Since I founded the Free State Foundation in 2006, this is the seventh Memorial Day message I’ve written. You can find links to the others at the end. More than most others, this is a bit more personal.
I want to relate two different stories from two different times – but both in the spirit of honor and remembrance on Memorial Day.
First. From 1969 – 1975, I served in the U. S. Army Reserve as a medical corpsman. After completing basic training at Fort Polk and medical corpsman training at Fort Sam Houston, aside from two weeks on duty each summer, for five and a half years I spent one weekend a month on duty, first at Womack Army Hospital at Fort Bragg, North Carolina, and then at Walter Reed Army Hospital in D.C. About 75% of this hospital time, especially during the first three years, consisted of cleaning and dressing all manner of wounds suffered by soldiers returning from Vietnam.
I don’t want to suggest, of course, that you need to have had this personal experience to be very troubled by the reported doctored records and delays at the Veterans Administration hospitals. But having personally seen so many soldiers returning from battle maimed, I want to say here, on Memorial Day, that whatever problems exist in the VA hospital system – and they seem serious – need to be fixed, and as quickly as possible. This should not be a partisan issue. It is rather a matter of a nation respecting and honoring the service of its veterans.
Second. My father served in the Army in WWII as a warrant officer in the 68th Armored Infantry Battalion of the 14th Armored Division of the Seventh Army. He was in charge of a transportation unit responsible for trucking supplies and food from behind the lines up to the front – and then bringing back the dead and wounded.
On the side of each of the trucks in my father’s unit was painted: "Norma I," "Norma II," "Norma III," "Norma IV," and so forth. Norma was my mother. She was 19 when she and my father got married a few months before he shipped out for Europe.
There is something important about the trucks named "Norma," and the men who drove the trucks. In 1997, when my father was 80 years old, he told me this story, as I related in a 1998 piece published in the Potomac Review:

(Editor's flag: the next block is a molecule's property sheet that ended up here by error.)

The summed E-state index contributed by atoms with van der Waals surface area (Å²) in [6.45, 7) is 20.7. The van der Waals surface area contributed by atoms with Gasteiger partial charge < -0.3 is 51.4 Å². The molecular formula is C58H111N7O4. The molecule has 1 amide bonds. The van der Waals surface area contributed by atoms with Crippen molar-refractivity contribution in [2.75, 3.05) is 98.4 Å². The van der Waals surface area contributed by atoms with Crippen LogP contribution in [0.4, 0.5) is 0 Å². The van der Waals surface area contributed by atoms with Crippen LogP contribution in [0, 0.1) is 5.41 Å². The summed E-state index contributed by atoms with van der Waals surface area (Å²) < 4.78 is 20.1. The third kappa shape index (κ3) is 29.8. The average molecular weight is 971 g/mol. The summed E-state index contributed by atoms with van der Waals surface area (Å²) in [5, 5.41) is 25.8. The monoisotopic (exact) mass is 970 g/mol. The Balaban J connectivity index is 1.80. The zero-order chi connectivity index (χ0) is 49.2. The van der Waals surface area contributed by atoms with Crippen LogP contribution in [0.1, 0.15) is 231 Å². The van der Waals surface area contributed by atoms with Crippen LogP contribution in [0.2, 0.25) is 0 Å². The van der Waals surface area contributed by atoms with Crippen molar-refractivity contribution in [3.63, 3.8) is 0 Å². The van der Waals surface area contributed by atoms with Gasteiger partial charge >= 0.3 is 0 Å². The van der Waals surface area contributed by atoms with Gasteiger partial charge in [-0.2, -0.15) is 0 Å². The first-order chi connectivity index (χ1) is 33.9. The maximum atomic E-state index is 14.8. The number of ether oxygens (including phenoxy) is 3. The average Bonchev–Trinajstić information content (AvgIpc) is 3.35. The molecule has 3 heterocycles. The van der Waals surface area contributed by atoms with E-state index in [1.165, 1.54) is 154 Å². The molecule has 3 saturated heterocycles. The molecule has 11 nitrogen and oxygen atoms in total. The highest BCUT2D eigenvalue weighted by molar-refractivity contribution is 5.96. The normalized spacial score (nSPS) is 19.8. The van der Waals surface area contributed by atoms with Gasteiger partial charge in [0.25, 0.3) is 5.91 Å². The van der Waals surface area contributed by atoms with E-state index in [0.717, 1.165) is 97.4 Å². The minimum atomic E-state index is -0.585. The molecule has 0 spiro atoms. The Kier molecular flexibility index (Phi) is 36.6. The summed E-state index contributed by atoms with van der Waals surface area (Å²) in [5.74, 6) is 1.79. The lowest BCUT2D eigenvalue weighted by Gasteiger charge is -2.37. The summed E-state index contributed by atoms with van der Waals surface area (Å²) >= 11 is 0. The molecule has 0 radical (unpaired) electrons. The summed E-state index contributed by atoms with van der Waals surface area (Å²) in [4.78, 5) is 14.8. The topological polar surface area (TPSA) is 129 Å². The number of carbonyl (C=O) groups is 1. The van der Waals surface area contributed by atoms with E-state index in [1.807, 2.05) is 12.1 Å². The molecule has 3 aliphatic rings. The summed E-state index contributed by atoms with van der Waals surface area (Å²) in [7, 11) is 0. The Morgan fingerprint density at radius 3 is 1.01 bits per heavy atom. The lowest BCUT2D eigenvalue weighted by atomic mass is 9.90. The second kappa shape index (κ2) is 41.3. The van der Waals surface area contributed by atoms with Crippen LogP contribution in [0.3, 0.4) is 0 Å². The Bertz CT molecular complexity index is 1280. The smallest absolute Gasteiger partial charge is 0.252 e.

Dad retuned to his suitcase and pulled out three photographic prints of his entire company, seventy-nine men in all. He pointed to a soldier next to him, a warrant officer named Norman Wemple, and in a voice with an almost imperceptible quiver, stated, “he got blown up by a direct hit in March 1945 while driving Norma II. Norman was one of my best buddies in our company and a damn good mechanic too.”
There was a sudden stillness in the room. A moment later, Dad spoke up: “I still think about how that could’ve been me instead of Norman. I was driving Norma I about fifteen yards right in front of his truck on the day he got hit, but sometimes Norman drove first and I followed him, it just depended.”
“Depended on what?”
“Depended on who got his truck started first,” Dad said.
That was what happened one day in March 1945, but it was a day just like many others in a long war in which over 400,000 Americans gave their lives in the cause of fighting tyranny. Within a month, the war in Europe finally was over. My father arrived back in the States in July 1945.
For Norman Wemple, and for all the others like him who have sacrificed their lives throughout our history in the service of our country, and for all those who have returned wounded in body or spirit, please remember and honor them this Memorial Day.
PS. Now, last. June 6 marks the 70th anniversary of the D-Day invasion. I recently had the privilege of viewing a screening of the remarkable new movie, “D-Day Normandy 1944,” written and directed by Pascal Vuong and narrated by Tom Brokaw. You can view the trailer here. The number of surviving WWII vets is diminishing rapidly – they are dying at a rate of about 555 a day. So each new generation of Americans must be educated anew regarding the meaning of June 6, 1944, a day that Mr. Brokaw said could easily be called, “the day that saved the world.” I recommend viewing the film as one part of such education and for the sake of remembering those who died that day.